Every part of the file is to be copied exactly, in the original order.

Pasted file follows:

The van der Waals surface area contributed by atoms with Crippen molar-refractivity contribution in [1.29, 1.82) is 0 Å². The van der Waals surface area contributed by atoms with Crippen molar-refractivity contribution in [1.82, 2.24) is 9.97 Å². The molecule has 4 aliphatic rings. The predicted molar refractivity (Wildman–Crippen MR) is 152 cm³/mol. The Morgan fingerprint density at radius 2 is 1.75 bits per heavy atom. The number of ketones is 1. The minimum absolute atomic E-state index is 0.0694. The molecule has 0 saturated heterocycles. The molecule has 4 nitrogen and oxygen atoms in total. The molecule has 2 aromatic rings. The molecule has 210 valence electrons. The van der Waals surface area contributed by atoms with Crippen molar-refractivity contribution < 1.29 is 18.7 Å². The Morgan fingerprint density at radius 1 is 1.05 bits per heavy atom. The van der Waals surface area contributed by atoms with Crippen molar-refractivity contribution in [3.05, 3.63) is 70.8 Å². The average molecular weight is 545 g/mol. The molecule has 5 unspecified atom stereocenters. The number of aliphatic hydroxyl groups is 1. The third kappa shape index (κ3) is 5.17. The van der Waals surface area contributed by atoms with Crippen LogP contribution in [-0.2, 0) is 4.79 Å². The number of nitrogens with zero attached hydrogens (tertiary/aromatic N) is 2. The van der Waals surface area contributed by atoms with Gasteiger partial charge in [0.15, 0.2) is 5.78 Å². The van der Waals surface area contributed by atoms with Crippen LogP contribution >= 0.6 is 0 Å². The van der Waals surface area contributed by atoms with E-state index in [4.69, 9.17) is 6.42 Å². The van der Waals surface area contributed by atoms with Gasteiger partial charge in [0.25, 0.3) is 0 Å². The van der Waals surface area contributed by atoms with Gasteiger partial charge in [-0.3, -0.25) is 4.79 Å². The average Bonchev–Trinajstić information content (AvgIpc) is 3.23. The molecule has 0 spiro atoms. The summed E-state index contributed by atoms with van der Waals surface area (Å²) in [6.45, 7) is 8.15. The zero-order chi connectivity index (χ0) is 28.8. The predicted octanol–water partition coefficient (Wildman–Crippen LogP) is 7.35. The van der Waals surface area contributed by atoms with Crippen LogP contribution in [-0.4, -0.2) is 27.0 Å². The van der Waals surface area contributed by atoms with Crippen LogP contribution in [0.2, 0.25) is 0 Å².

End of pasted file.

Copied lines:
The van der Waals surface area contributed by atoms with Crippen molar-refractivity contribution in [1.29, 1.82) is 0 Å². The van der Waals surface area contributed by atoms with Crippen molar-refractivity contribution in [1.82, 2.24) is 9.97 Å². The molecule has 4 aliphatic rings. The predicted molar refractivity (Wildman–Crippen MR) is 152 cm³/mol. The Morgan fingerprint density at radius 2 is 1.75 bits per heavy atom. The number of ketones is 1. The minimum absolute atomic E-state index is 0.0694. The molecule has 0 saturated heterocycles. The molecule has 4 nitrogen and oxygen atoms in total. The molecule has 2 aromatic rings. The molecule has 210 valence electrons. The van der Waals surface area contributed by atoms with Crippen molar-refractivity contribution < 1.29 is 18.7 Å². The Morgan fingerprint density at radius 1 is 1.05 bits per heavy atom. The van der Waals surface area contributed by atoms with Crippen molar-refractivity contribution in [3.05, 3.63) is 70.8 Å². The average molecular weight is 545 g/mol. The molecule has 5 unspecified atom stereocenters. The number of aliphatic hydroxyl groups is 1. The third kappa shape index (κ3) is 5.17. The van der Waals surface area contributed by atoms with Crippen LogP contribution in [-0.2, 0) is 4.79 Å². The number of nitrogens with zero attached hydrogens (tertiary/aromatic N) is 2. The van der Waals surface area contributed by atoms with Gasteiger partial charge in [0.15, 0.2) is 5.78 Å². The van der Waals surface area contributed by atoms with Crippen LogP contribution >= 0.6 is 0 Å². The van der Waals surface area contributed by atoms with E-state index in [4.69, 9.17) is 6.42 Å². The van der Waals surface area contributed by atoms with Gasteiger partial charge in [0.25, 0.3) is 0 Å². The van der Waals surface area contributed by atoms with Gasteiger partial charge in [-0.3, -0.25) is 4.79 Å². The average Bonchev–Trinajstić information content (AvgIpc) is 3.23. The molecule has 0 spiro atoms. The summed E-state index contributed by atoms with van der Waals surface area (Å²) in [6.45, 7) is 8.15. The zero-order chi connectivity index (χ0) is 28.8. The predicted octanol–water partition coefficient (Wildman–Crippen LogP) is 7.35. The van der Waals surface area contributed by atoms with Crippen LogP contribution in [-0.4, -0.2) is 27.0 Å². The van der Waals surface area contributed by atoms with Crippen LogP contribution in [0.2, 0.25) is 0 Å².